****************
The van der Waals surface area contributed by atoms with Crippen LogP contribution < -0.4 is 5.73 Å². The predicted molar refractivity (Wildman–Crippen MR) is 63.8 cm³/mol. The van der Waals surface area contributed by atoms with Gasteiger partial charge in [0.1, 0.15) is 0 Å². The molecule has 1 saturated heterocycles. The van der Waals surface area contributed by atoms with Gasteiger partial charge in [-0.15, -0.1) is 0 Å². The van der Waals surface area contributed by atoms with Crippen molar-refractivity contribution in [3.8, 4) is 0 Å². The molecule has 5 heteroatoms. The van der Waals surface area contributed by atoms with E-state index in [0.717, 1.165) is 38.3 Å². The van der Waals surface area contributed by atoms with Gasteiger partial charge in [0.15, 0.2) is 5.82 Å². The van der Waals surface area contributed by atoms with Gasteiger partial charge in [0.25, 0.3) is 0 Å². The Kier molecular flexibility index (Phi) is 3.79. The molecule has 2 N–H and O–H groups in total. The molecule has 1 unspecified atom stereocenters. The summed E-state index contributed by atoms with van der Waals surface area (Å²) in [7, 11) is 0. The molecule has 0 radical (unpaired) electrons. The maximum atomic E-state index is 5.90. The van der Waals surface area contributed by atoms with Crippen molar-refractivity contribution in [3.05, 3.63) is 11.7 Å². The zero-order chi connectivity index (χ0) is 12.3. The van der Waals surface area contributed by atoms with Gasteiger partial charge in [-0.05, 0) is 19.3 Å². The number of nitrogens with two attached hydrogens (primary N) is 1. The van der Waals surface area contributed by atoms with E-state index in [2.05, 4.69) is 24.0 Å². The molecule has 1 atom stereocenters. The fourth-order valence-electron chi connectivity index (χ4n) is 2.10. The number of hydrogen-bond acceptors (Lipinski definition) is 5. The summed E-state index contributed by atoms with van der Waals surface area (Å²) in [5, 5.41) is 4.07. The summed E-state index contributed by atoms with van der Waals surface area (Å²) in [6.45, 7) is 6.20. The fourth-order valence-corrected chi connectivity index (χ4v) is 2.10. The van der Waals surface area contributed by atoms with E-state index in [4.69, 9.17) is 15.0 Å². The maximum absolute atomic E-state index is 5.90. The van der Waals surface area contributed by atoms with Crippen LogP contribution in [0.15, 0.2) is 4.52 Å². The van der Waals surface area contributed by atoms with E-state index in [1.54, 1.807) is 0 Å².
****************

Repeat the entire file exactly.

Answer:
The van der Waals surface area contributed by atoms with Crippen LogP contribution < -0.4 is 5.73 Å². The predicted molar refractivity (Wildman–Crippen MR) is 63.8 cm³/mol. The van der Waals surface area contributed by atoms with Gasteiger partial charge in [0.1, 0.15) is 0 Å². The molecule has 1 saturated heterocycles. The van der Waals surface area contributed by atoms with Gasteiger partial charge in [-0.15, -0.1) is 0 Å². The van der Waals surface area contributed by atoms with Crippen molar-refractivity contribution in [3.8, 4) is 0 Å². The molecule has 5 heteroatoms. The van der Waals surface area contributed by atoms with E-state index in [0.717, 1.165) is 38.3 Å². The van der Waals surface area contributed by atoms with Gasteiger partial charge in [0.15, 0.2) is 5.82 Å². The van der Waals surface area contributed by atoms with Gasteiger partial charge in [0.25, 0.3) is 0 Å². The Kier molecular flexibility index (Phi) is 3.79. The molecule has 2 N–H and O–H groups in total. The molecule has 1 unspecified atom stereocenters. The summed E-state index contributed by atoms with van der Waals surface area (Å²) in [7, 11) is 0. The molecule has 0 radical (unpaired) electrons. The maximum atomic E-state index is 5.90. The van der Waals surface area contributed by atoms with Crippen molar-refractivity contribution in [3.05, 3.63) is 11.7 Å². The zero-order chi connectivity index (χ0) is 12.3. The van der Waals surface area contributed by atoms with Gasteiger partial charge in [-0.05, 0) is 19.3 Å². The number of nitrogens with two attached hydrogens (primary N) is 1. The van der Waals surface area contributed by atoms with E-state index in [2.05, 4.69) is 24.0 Å². The molecule has 1 atom stereocenters. The fourth-order valence-electron chi connectivity index (χ4n) is 2.10. The number of hydrogen-bond acceptors (Lipinski definition) is 5. The summed E-state index contributed by atoms with van der Waals surface area (Å²) in [5, 5.41) is 4.07. The summed E-state index contributed by atoms with van der Waals surface area (Å²) in [6.45, 7) is 6.20. The fourth-order valence-corrected chi connectivity index (χ4v) is 2.10. The van der Waals surface area contributed by atoms with E-state index in [4.69, 9.17) is 15.0 Å². The maximum absolute atomic E-state index is 5.90. The van der Waals surface area contributed by atoms with Crippen LogP contribution in [0.15, 0.2) is 4.52 Å². The van der Waals surface area contributed by atoms with E-state index in [1.54, 1.807) is 0 Å².